I’m not so sure. There is validity in saying that as I bench more underperforming Pokémon, I might not think as often of their in-novel counterparts, although I wouldn’t say that Honora would have Exeggcute tendencies directly. When I write fiction, there are the baseline facts, and then there are the details that are filled in. It’s like using a paintbrush tool in a drawing program, except instead of having an automated tool that does it for you, you sit there with your imagination and imagine what might happen.
Sometimes, you might go for pink and then purple appears instead.
If you try the purple and it looks good, then why not go with it? What if pink wasn’t going to work? That’s where, I feel, if we extensively brainstorm out pink ideas instead of work within a basic framework – where pinks, purples, greens, and reds can all work equally – we can adapt our writing to match what’s working and what’s not. I think that’s where jamming things into cultures to demand that they work is the same as contriving a certain character into a story just because that’s the character we decided before we began writing.
I have a few more names to use before I need to generate new characters.
I generated Jorun-Snorlax last time but I still have no outward purpose for her character. She could make an appearance in Novel 02 or maybe 05? That she’s named gives her character more chance to grow, because then her boyfriend, Nils, could have something to say in her regards to Sammohini. Or it could be some information that, like the Iceberg Theory, doesn’t do much more than provide background and context. I didn’t think of Nils having a girlfriend in Novel 01. He didn’t imply or directly reference Jorun. Would she have made an appearance if I’d played LeafGreen early and had this question appear before I began writing? Would Nils have mentioned her, like Josh mentioned Adriana?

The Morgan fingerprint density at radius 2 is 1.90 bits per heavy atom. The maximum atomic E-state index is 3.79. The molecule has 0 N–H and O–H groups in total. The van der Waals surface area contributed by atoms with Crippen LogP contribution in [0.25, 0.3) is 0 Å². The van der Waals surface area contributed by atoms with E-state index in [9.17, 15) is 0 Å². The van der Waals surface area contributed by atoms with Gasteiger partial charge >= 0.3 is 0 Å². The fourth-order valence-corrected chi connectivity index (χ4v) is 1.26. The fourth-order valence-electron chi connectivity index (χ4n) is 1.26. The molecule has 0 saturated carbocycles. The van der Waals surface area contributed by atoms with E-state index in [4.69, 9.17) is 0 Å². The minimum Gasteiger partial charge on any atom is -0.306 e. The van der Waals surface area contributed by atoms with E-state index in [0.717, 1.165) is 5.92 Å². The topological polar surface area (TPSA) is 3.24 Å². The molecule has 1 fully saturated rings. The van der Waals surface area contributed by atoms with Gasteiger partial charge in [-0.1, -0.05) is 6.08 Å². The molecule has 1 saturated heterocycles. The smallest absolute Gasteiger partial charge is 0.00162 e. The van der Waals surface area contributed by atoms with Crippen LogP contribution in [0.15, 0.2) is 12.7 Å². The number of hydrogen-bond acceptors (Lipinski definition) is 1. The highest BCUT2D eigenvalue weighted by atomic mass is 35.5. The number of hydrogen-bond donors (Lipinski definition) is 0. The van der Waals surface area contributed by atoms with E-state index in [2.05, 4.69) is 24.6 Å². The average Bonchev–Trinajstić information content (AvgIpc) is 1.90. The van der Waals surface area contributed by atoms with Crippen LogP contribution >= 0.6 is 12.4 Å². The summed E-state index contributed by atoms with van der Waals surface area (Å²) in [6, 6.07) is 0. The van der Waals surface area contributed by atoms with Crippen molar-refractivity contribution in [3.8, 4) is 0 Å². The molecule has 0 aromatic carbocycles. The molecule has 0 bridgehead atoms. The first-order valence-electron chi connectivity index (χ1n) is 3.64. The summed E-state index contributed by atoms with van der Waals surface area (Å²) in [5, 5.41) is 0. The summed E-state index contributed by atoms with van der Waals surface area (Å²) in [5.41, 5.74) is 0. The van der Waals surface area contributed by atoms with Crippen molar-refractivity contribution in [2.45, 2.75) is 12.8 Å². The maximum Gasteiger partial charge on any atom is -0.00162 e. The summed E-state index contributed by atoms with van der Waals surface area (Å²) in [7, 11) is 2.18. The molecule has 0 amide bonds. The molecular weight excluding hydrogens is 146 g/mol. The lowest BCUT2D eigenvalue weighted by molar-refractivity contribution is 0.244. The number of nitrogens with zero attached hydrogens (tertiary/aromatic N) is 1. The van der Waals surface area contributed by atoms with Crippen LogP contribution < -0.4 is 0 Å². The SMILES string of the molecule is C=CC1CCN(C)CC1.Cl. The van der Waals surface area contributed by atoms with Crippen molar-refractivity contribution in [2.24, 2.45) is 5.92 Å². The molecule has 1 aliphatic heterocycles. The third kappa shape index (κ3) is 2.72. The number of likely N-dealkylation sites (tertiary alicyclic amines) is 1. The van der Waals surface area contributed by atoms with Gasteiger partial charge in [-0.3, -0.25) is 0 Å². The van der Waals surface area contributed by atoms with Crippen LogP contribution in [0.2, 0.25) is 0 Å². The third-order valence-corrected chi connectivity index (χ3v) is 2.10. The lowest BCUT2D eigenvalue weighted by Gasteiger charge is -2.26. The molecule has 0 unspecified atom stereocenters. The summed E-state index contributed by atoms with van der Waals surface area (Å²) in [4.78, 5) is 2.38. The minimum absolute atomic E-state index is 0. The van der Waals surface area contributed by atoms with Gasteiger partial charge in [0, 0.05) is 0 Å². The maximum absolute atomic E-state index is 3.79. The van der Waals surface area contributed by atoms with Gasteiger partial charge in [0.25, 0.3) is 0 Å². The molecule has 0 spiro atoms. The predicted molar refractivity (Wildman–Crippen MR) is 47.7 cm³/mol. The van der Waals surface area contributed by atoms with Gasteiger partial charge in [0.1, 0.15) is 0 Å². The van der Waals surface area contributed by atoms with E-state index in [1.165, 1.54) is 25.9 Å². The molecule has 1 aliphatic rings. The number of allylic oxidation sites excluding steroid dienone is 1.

These hypotheticals can mire the thought process.
In-game, I’ll level up everyone to 41 and maybe begin to decide if I want to bench anyone. In-novel, I’ll decide on some character basics as I mentioned above, and begin using that drive as I had intended months ago.
Then, when I begin work on Novel 02, I can brainstorm more consistently with clearer characters.
|Sources: The Story’s Imaginarium and my personal experiences.|
|Inspirations: Waiting for a doctor’s appointment, I wrote the notes for “main 6 versus elite 4 as main characters?” and “helpdeskers” under the title. I didn’t reference the title enough, but I guess to that point, incidents would be provocations of culture, like how Ben’s Van was a joke that spawned into a meme, whereas if I arbitrarily named some random Pokémon, what would be the point of that? To that note, the Endless War reference might even feel weird, but both have been on my mind today, while working through back and body pain.|
|Related: Essays building “The Story,” and other Sammohini Arc and Media Meandry essays.
Pokémon LeafGreen Series:
01 – “Easy Mode Living”
02 – “Real Life Grinding”
03 – “Had To Play”
03.5 – “Fiction Inspiring Fiction”
04 – “Videogames Aren’t Ambiguous”
04.5 – “Level Up Yourself”
05 – “Catching What’s Next”
06 – “Recatching Escapist Tendencies”
07 – “Inconsequentially Building Characters”
08 – “Incidents Build Characters“
|Screenshots: Skipped the side characters this time around. I’ve also been less interested in movesets, which is why there are many blank spots above every Pokémon after Lisa-Dragonair below, but I figure soon I’ll do some graphics clean-up, or not, because… whatever.|
|Written On: 2020 May 11 [First draft; final draft for the Internet.]|
|Last Edited: 2020 May 11 [First draft; final draft for the Internet.]|